8. Victor Mair said,

    December 10, 2020 @ 5:28 pm

    @Paul Shore:

    Thank you for appreciating what we do at Language Log.

    If you get hold of Victor H. Mair, ed., The Columbia Anthology of Traditional Chinese Literature (I don't have a copy of it where I am now), look up the biography of Hua-t'o / Huatuo, which I translated in its entirety.

    Mair, Victor H. (1994). "The Biography of Hua-t'o from the "History of the Three Kingdoms"". In Victor H. Mair (ed.). The Columbia Anthology of Traditional Chinese Literature. Columbia University Press. pp. 688–696.

    In the annotations to that translation, I adduce a lot of evidence that Hua-t'o / Huatuo was a practitioner of highly advanced Indian medicine.

    See also this Wikipedia article, which quotes me extensively:

    One of the things that Hua-to / Huatuo did is take out the intestines of a patient, wash them, and put them back in the abdominal cavity.

    I wouldn't be the least bit surprised that the Tibetans learned such practices from the Indians, to whom they were greatly indebted for much of their medical knowledge.

  9. M. Paul Shore said,

    December 10, 2020 @ 6:55 pm

    Fascinating! I wonder how stories of subcontinental and Himalayan intestine-washing came to be transmitted into the head of one of the Casino Royale (1967) screenwriters. Could it have had something to do with the published writings of some explorer or traveler? Or the presence of Allied military personnel in that part of Asia during World War II? Or the 1960s Western fascination with Indian and Indian-related cultures?

    I'd tend to think that the main potential clues would be references to intestine-washing that might be lying forgotten in mid-twentieth-century mainstream Western newspapers, magazines, and/or books.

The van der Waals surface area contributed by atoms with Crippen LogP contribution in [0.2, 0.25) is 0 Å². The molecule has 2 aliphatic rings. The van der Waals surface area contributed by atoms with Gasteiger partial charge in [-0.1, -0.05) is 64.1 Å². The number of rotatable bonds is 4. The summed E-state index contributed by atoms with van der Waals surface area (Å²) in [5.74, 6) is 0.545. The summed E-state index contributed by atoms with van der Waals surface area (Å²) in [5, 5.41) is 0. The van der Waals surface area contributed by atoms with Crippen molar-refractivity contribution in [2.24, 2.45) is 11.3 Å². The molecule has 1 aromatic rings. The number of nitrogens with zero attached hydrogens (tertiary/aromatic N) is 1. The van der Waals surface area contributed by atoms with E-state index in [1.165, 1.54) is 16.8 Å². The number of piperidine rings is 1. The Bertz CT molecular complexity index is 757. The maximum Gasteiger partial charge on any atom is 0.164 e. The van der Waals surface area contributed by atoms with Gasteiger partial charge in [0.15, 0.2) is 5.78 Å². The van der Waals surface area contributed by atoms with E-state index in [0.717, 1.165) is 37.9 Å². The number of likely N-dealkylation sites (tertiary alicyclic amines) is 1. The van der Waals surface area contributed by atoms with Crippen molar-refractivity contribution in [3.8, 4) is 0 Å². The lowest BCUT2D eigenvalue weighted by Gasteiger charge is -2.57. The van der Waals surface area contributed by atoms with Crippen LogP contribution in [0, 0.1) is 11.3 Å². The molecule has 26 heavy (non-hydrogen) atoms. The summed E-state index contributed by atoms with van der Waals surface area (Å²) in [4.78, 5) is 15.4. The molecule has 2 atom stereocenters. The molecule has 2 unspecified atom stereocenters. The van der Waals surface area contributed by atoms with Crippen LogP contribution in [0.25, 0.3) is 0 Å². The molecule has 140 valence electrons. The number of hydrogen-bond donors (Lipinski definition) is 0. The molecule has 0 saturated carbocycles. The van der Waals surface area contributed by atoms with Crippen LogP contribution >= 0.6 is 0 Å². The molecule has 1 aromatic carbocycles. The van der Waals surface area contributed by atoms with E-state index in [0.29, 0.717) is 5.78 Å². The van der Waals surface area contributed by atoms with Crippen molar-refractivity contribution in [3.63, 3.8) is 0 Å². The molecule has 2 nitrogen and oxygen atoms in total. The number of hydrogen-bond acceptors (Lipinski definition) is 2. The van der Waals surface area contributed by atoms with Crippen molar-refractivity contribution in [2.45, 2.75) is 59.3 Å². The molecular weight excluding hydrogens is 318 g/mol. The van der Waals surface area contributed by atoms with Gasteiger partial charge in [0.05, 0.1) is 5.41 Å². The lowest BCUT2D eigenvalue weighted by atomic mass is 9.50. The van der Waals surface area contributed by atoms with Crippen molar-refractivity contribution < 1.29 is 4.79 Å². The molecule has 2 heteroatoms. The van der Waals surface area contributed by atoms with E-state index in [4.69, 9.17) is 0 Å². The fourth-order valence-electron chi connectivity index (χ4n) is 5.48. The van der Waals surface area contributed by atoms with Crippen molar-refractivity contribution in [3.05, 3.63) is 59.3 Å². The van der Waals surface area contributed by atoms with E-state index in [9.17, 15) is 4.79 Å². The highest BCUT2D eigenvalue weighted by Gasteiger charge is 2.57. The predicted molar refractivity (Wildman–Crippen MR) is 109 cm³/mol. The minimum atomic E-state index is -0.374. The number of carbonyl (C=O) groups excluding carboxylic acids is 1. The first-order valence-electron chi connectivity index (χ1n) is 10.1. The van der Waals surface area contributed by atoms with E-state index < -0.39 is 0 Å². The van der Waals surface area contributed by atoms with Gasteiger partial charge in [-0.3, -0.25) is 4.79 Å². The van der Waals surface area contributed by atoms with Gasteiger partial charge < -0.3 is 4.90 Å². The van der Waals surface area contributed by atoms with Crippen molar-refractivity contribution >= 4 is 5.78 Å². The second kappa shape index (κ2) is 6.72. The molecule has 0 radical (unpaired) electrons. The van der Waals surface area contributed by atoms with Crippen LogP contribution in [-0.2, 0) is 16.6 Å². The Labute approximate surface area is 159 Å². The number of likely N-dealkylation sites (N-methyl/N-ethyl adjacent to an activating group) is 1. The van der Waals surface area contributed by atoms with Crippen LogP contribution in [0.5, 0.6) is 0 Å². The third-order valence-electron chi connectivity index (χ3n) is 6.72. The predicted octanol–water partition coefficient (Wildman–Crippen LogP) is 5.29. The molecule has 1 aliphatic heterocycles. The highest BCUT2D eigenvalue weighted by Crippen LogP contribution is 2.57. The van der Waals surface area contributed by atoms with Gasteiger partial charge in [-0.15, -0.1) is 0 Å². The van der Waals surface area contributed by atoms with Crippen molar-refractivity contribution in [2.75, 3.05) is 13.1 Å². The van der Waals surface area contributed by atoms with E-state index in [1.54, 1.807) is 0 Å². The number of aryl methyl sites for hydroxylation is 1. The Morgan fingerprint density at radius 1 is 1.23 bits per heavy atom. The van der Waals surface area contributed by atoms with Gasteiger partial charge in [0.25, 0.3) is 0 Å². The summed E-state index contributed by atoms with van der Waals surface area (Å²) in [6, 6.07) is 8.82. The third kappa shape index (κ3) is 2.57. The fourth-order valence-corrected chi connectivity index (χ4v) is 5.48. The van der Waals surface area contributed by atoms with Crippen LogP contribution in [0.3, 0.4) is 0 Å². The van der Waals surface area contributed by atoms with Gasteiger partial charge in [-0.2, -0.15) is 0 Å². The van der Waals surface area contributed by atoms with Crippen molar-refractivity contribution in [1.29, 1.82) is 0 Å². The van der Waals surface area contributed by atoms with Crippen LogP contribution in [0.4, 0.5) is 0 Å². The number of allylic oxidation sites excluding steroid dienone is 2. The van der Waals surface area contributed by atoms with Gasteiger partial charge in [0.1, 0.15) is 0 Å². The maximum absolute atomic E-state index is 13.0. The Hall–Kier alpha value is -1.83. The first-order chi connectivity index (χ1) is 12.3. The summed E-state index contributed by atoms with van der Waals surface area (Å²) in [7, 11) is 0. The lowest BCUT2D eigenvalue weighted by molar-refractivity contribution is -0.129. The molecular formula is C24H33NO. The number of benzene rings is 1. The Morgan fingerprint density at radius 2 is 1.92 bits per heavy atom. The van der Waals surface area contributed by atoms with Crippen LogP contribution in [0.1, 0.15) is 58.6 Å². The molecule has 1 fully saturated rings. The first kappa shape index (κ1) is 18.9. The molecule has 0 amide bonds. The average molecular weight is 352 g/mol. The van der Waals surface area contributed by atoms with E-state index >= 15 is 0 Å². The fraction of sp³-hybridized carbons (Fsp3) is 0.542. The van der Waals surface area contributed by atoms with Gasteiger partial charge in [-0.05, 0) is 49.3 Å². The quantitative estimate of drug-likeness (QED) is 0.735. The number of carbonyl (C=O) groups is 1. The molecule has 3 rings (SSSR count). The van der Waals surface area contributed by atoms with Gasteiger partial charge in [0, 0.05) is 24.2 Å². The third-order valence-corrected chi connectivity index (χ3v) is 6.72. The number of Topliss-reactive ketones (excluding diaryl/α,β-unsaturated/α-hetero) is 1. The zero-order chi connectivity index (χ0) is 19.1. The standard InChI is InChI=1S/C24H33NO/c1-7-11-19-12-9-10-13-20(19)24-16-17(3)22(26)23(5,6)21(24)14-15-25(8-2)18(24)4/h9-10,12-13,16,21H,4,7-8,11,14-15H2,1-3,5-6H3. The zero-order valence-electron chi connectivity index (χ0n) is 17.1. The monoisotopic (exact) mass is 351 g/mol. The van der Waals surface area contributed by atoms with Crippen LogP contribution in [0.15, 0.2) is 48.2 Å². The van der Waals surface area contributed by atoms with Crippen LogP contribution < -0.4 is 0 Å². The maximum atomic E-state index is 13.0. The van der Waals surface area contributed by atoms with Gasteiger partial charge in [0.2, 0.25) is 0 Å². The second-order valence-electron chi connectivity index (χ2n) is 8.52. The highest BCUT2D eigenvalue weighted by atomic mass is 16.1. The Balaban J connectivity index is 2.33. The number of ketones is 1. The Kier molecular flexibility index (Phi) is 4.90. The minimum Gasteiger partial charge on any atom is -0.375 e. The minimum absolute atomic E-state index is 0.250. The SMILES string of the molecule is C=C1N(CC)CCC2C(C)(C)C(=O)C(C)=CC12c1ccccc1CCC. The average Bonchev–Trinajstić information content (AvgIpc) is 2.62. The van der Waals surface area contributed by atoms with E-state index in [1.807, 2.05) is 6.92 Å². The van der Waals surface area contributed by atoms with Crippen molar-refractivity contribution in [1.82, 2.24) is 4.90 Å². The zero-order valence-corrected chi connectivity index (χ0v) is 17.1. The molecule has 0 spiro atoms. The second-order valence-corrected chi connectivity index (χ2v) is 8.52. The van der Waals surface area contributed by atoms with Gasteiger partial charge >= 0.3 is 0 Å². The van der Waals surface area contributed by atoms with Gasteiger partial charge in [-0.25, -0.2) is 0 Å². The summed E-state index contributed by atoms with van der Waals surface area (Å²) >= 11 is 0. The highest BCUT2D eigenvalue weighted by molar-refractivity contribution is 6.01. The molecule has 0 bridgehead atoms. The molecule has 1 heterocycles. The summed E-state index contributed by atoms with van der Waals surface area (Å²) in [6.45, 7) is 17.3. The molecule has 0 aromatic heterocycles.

10. Dan Martin said,

    December 11, 2020 @ 2:09 pm

    I wasn't going to say anything about it, but it does raise an interesting linguistic point.

    The blog begins, "Mount Kailash, which forms part of the Transhimalaya in Nagari Prefecture of Tibet…"

    Nagari ought to be Ngari. But I'm not surprised at this. It just reminds me that Chinese and their maps call it (མངའ་རིས་) Ari just because they absolutely cannot pronounce that initial 'nga' sound. When I taught Tibetan years ago I also could not get my American students to pronounce it. So I dreamed up a drill where they had to say after me several times "Singuh songuh sixpence," and then told them to say one syllable at a time: Si-nga so-nguh six pence, repeating that a lot of times, until finally I asked them to drop the "si" and the "so" and just say nguh! And it was worth the effort, because Tibetan also has initial 'ny' sounds like in [Ma]ñana, and it was an irritation to hear the students pronounce the 'ng' as 'ny' or just 'n'.

    I'm convinced Chinese speakers have this difficulty, because they also do the same with the "Aba Autonomous Region," in Sichuan, based on the local rNga-ba place name with its initial sound 'ng'.

  11. Dan Martin said,

    December 12, 2020 @ 5:43 am

    My bad, I should have said Ali instead of Ari.
    Ari is the 2-syllable form of A-me-ri-ka.

  12. Andreas Johansson said,

    December 14, 2020 @ 1:55 am

    @Dan Martin:

    Unless I'm badly misinformed, historical ng- in (Mandarin) Chinese has gone to zero, so their version of "Ngari" may simply be borrowed before the change.

  13. Victor Mair said,

    December 14, 2020 @ 11:16 pm

    From Jichang Lulu:

    I think Martin Schwartz is exactly right about the lake's name: it comes through haplology from mānasasarovara, i.e. mānasa (adj. from manas ‘mind’) + sarovara (from saras ‘lake’). A Tibetan form yid-kyi-mtsho (different from the current Tibetan name of the lake) exists that literally translates ‘mind lake’. Unfortunately I can't chase references at the moment.

    Indeed, here it is: yid-kyi-mtsho is used by Tāranātha, here translated as Mānasasarovara.
    p. 100 (130 of the pdf), n. 30.

  14. B.Ma said,

    December 17, 2020 @ 8:48 am

    @Andreas Johansson

    I was speaking a student from Hunan last year (here in the UK) and he definitely pronounced 饿 as "ngè".

  15. Victor Mair said,

    December 18, 2020 @ 11:55 pm

    From Jichang Lulu:

    I had no time to check this last time, but now I've added references to the original text giving a Tibetan name of Lake Manasarovar in Tāranātha's History of Buddhism in India in a Twitter thread:

    Towards the end I added an example of multiple negations in Kumārajīva's translation of Nāgārjuna's Mūlamadhyakakārikā (中论), providing a missing reference to my comments to the ‘not-not’ post.